by John W. Mitchell
, Senior Correspondent | January 20, 2017
The long-standing issue of the optimal number of mammography recalls just got stirred up again with the publication of a new study published this month in the American Journal of Roentgenology.
A research team from several hospitals in the Chicago area have pegged the ideal recall rate at 12 to 14 percent, or the "sweet spot."
According to the study, this rate "suggests that the mean recall recommendation by the Breast Cancer Screening Consortium (BCSC) (10%) may be too low." The BCSC 10 percent rate was set in a 2007 published study, which also asserted that "at a recall rate of 12.3%, the estimated AW/ACD...suggests little benefit for any higher recall rate."
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"I have been conducting medical outcome audits since beginning my breast imaging career in 1999...," Dr. Paula Grabler, lead author and medical director at Rush Oak Park Hospital told HCB News. "From conducting the audits it became clear to me that the national recommended guidelines for recall and cancer detection rates may not reflect optimal performance in detecting early stage breast cancers."
The study reviewed 984 screen-detected cancers from a total of 188,959 digital screening mammograms generated by 19 breast radiologists. A total of 75 annual calculated recall rates by radiologists were analyzed at less than 10, 10 to 12, 12 to 14 and higher than 14 percent rate. The researchers were then able to arrive at a statistically significant difference at the 12-14 percent recall rate, which associated with finding the most breast cancer.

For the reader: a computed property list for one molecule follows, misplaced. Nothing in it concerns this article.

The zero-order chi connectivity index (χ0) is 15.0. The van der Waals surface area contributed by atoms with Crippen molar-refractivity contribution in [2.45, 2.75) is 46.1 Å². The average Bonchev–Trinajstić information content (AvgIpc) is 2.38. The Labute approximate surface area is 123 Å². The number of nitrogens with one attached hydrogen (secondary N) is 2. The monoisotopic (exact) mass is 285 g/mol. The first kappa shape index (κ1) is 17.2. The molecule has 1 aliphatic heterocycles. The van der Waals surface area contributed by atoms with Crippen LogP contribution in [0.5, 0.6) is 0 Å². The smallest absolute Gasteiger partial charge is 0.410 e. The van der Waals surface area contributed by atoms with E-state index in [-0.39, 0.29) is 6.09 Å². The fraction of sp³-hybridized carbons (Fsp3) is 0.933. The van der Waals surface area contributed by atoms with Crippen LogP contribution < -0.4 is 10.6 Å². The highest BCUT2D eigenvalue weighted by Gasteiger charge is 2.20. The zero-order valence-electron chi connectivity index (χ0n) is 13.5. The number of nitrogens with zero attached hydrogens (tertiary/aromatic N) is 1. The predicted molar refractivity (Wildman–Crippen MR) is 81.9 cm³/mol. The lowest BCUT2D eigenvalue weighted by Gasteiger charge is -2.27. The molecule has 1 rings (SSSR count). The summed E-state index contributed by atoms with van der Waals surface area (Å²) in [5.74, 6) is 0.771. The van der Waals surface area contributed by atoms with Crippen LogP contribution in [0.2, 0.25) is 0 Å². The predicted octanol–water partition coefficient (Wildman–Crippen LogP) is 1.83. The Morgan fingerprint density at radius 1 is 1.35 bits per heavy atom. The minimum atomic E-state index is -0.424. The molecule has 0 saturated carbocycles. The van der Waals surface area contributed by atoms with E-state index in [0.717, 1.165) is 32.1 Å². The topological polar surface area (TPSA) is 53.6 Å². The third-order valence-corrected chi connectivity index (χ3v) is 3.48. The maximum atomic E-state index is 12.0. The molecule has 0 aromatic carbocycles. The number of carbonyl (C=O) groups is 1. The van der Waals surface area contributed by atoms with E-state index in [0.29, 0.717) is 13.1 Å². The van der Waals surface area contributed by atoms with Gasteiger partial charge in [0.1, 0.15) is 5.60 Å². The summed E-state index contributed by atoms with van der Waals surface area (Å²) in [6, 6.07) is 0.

"The findings were not a surprise. They confirmed my informal observations," said Grabler. "I think the jury is still out on the reaction to this study. Some of my colleagues in Chicago have expressed gratitude that this study supports recall rates higher than those currently recommended."
According to the study, in the past, critics have speculated that the higher cancer detection rates generated by the higher recall rates may be due to the detection of "insignificant" cancers which do no progress to invasive types of cancer. However, the study found no difference between these less serious cancers for each recall subgroup.
Grabler acknowledged the study has limitations.
"What I consider most important is that breast imagers use their medical outcome audit to evaluate their work and assess if there is a need for change and what those changes may be. Simply increasing recall rates will not necessarily result in increased cancer detections rates," she said.
Graber also noted that the role of 3D mammography/tomosynthesis in decreasing recall rates without decreasing cancer detection rates is important. This was not an area addressed in the study, but she said is currently being explored in the literature.